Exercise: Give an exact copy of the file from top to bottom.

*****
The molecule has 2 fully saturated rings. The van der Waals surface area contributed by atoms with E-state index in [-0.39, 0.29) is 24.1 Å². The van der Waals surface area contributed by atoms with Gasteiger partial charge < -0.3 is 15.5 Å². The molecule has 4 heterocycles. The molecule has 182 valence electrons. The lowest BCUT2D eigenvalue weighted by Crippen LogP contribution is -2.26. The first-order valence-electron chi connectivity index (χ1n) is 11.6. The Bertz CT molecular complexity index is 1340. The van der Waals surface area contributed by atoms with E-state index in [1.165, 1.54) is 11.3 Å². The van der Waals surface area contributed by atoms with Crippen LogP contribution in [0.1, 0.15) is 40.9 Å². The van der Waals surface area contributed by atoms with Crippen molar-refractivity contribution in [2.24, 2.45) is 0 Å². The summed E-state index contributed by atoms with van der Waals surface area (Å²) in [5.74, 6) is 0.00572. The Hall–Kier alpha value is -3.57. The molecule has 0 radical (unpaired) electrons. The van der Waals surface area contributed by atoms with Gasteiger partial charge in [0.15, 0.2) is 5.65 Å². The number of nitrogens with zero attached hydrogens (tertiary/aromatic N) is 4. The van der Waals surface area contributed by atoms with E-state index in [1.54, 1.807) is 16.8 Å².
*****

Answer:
The molecule has 2 fully saturated rings. The van der Waals surface area contributed by atoms with E-state index in [-0.39, 0.29) is 24.1 Å². The van der Waals surface area contributed by atoms with Gasteiger partial charge < -0.3 is 15.5 Å². The molecule has 4 heterocycles. The molecule has 182 valence electrons. The lowest BCUT2D eigenvalue weighted by Crippen LogP contribution is -2.26. The first-order valence-electron chi connectivity index (χ1n) is 11.6. The Bertz CT molecular complexity index is 1340. The van der Waals surface area contributed by atoms with E-state index in [1.165, 1.54) is 11.3 Å². The van der Waals surface area contributed by atoms with Crippen LogP contribution in [0.1, 0.15) is 40.9 Å². The van der Waals surface area contributed by atoms with Crippen molar-refractivity contribution in [2.24, 2.45) is 0 Å². The summed E-state index contributed by atoms with van der Waals surface area (Å²) in [5.74, 6) is 0.00572. The Hall–Kier alpha value is -3.57. The molecule has 0 radical (unpaired) electrons. The van der Waals surface area contributed by atoms with Gasteiger partial charge in [0.15, 0.2) is 5.65 Å². The number of nitrogens with zero attached hydrogens (tertiary/aromatic N) is 4. The van der Waals surface area contributed by atoms with E-state index in [1.54, 1.807) is 16.8 Å².